Getting the best of you.

If you have never listened to Music For 18 Musicians by Steve Reich, I will tell you right now: you probably won't like it. Not exactly in the you-won't-get-it type of not liking it, but because it is actually painful to listen to. The piece begins with the marimbas pounding out a single tone in quarter notes, quickly replaced by the same single tone in eighth notes. "This is music?" you ask yourself. Then the set of high female voices come in piercing like ghosts, the clarinets squawk, and you look down at the time realizing this chaos is an hour long. "Why am I sitting through this?" you mutter. However, after listening to it no fewer than 158 times now, (yes, in its entirety, and yes my software is tracking each play through) I can say that I am fully and completely obsessed.

There's something about the torture of the listening to 18 and the way it rewards the listener who has the bravery simply to stay. Its beauty is in the tiny undulations and morphings to its shape over the course of an hour, the 18 musicians each coming in and out of the picture, as if listening to one square foot of the ocean, each ripple and new piece of plankton a slightly different melodic turn.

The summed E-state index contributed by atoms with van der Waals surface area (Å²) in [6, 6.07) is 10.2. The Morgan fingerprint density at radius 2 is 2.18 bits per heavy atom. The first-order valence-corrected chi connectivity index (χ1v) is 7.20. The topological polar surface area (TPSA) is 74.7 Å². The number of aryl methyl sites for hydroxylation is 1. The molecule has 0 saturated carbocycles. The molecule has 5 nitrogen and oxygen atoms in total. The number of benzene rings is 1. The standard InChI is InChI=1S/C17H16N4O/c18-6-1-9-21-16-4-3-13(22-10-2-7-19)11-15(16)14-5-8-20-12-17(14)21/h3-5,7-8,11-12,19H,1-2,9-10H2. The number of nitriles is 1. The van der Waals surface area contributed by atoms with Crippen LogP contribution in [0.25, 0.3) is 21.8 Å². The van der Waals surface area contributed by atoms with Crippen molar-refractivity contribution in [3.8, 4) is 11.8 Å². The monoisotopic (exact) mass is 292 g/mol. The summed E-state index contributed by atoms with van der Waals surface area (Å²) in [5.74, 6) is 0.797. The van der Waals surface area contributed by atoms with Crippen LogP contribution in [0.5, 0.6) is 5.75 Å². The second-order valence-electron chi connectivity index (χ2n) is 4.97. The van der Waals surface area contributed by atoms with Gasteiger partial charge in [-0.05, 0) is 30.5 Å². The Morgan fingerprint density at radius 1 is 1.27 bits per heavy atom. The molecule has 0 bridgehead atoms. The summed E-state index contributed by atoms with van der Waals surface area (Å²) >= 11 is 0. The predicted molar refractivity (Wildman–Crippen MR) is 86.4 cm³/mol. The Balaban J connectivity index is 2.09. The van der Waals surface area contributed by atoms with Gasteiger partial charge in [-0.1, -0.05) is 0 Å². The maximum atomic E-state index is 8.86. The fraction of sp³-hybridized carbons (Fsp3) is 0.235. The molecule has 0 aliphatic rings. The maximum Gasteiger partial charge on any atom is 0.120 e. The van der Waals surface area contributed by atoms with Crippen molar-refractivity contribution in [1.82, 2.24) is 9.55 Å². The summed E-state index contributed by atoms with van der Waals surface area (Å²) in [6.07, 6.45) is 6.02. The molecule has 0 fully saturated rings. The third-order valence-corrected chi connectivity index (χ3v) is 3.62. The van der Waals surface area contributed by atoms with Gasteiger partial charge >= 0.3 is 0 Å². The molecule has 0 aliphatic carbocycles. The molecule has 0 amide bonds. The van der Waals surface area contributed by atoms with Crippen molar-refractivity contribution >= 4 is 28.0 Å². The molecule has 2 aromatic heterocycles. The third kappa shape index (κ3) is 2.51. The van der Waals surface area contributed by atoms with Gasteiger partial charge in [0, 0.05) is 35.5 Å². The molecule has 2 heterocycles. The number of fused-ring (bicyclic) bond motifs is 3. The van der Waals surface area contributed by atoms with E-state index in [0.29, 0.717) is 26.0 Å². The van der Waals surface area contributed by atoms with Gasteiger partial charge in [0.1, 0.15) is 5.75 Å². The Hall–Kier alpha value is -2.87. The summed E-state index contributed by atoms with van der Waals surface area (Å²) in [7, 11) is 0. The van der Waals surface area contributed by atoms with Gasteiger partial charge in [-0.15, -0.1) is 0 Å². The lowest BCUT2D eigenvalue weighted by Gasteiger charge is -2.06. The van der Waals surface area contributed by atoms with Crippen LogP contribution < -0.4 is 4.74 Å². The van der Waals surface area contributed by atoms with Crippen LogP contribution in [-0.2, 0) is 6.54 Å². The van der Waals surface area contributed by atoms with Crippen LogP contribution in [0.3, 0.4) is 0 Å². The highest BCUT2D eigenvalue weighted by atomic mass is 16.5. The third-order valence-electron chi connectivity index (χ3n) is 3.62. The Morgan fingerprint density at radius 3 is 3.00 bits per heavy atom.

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18 doesn't stop. There are no rests. The eighth note "pulses" that begin the piece hop and skip across instruments in the 11 parts but they never go away. The vibraphones act as the leader over the other instruments, signaling the piece's major melodic shifts with short melodic cues, like a grandfather clock announcing the passage of time. As you listen to the piece over and over, your ear begins to anticipate these shifts to the point that you swear you could reconstruct the entire hour if needed. When the piece enters its middle (the moment the pulses expand from marimbas to maracas), you believe there could be no larger tectonic shift in all of music.

Maybe like all obsessions, 18 works by making you work. This is not a piece to have playing in the background of your day; you would be better served with simple white noise. You must sit and work out the nuances as it unfolds in front of you. But when you finally arrive at the end (a near replication of the piece's beginning), you feel invigorated, like you finally found land. If you have an hour to pass and want to try it, you should take a listen.

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